Nonetheless, the Transitional Military Council (TMC), which ousted Nimeiri, formed a committee of hand-picked party representatives – namely, the National Islamic Front (NIF), the Democratic Unionist Party (DUP) and the Umma Party – and instructed them to draft a Transitional Constitution. Working in plenary sessions, the committee presented its bill, which was passed on 21 August 1985, to a joint meeting of the TMC and the civilian cabinet. The rationale behind the exclusion of other parties was that the TMC was in no way ready to accept or even tolerate neither the secular views nor the Southerners’ opinion. The latter, striving to attest to the aspirations of the people of Southern Sudan, was an anathema to the TMC, which was executing the NIF policies. Through coercion and coalescence, the NIF managed to achieve its political aims. In 1988, Dr Hassan ‘Abd Allah al-Turabi, then Attorney-General in the Sadiq al-Mahdi Government, proposed a package of Islamic Code, which was dubbed the September Laws II. These laws were fiercely opposed by all political parties, especially the African Bloc, which expressed their indignation by walking out of the Constituent Assembly en masse on 19 September 1988.
Throughout this constitutional odyssey, the Sudanese people have never had a chance to participate in the making of constitution, either by a ‘free and fair’ referendum or by electing a nation-wide Constituent Assembly that will pass the Constitution. Using the civil war in Southern Sudan as a scapegoat, the so-called ‘general elections’ tend to produce a partial assembly every time the Sudanese population are granted a chance to vote for their candidates.
The NIF military regime
The third military regime in Sudan was ushered in through a classic army take-over on 30 June 1989, though with a covert ideological trend. After declaring a state of emergency, then Brig Omer Hassan Ahmed al-Bashir suspended the Constitution, dissolved Parliament, made himself all-powerful chief executive and ended all hope of an early return to democratic rule.
In October 1997, Bashir’s Government set up a National Committee for the Constitution. The committee was chaired by former Chief Justice, Khalaf Allah al-Rasheed. It was composed of 386 elected members, including states’ governors, federal ministers and state ministers. A technical committee, comprising 67 members, and a twelve-member advisory committee were also formed. The majority of the committees’ members were the NIF loyalists; also listed in these committees the Democratic Unionist Party (DUP), the Umma Party, ex-military officers, the leftists and Mayists, or supporters of former May regime of Nimeiri.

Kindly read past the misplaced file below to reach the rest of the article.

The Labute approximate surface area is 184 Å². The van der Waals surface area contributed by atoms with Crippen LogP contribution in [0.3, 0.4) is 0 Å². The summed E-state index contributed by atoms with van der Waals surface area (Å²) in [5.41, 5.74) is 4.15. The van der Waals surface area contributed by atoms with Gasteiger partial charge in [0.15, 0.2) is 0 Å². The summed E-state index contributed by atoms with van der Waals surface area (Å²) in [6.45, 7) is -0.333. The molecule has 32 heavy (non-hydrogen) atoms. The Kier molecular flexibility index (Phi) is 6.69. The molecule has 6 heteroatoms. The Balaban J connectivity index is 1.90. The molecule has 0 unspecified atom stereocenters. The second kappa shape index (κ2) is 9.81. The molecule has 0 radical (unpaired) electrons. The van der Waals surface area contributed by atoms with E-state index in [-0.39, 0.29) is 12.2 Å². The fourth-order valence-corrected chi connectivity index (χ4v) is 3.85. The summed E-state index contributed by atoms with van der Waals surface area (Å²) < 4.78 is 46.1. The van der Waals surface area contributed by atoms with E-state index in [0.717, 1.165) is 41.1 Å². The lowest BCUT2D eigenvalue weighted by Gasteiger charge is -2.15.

The Opposition parties – that is, the DUP, the National Umma Party and the Leftists, denounced the regime’s committees and asserted that their members were obtruded on such committees without their respective parties’ consent. Amid such confusion, the committees were ordered to knuckle down to their task with a will. Having prepared their draft Constitution, it was then dispatched to President Bashir to approve it before transferring it to Parliament. However, the committees’ members were surprised to find out that the draft in Parliament was a changeling; the one that they prepared was fiddled with so badly by a committee of NIF die-hards in presidential palace. With a few alterations, the new Constitution was deliberated and unanimously passed by the rubber-stamp Parliament on 28 March 1998 in a session attended by 298 out of 400. The eligible electorate began to register on 1-15 April 1998, and a partial referendum on the Constitution took place on 23 April – 2 May.
On 20 June, the constitution was ratified by President Bashir. As we have said earlier, there is nothing cogent about this constitution that it is going to be a panacea for all the Sudan’s political ailments. In spite of the ambiguity of the language of its text, the obscurity of some key articles and the strong objection of the opposition parties, the constitution was adopted and adapted by the Government. Although conceived as an attempt by the regime to conceptualise a new political order, such a constitution reflects an intention to establish a theocratic and totalitarian system as a fait accompli. The foundation for this lies in the inclusion of terms such as: hakimiyya (God is the source of governance), jihad (holy war) and Islamic Civilisation Trend, which are all but a sort of fanatical fantasies of setting up an Islamic state in Sudan through adopting divine slogans to address the chronic problems of the country.
President Bashir issued a presidential decree revoking the presidential decree number two of 1989, which banned all political parties and outlawed their activities. No sooner had the president repealed the aforementioned presidential decree than the political parties were allowed to be formed and function according to article No 26 (2) which states:
*- There shall be guaranteed for citizens the right to organise political associations; and shall not be restricted save by the condition of consultative decision-making and democracy in the leadership of the organisation and use of propagation not material force in competition and abiding by the fundamentals of the Constitution, that as regulated by law.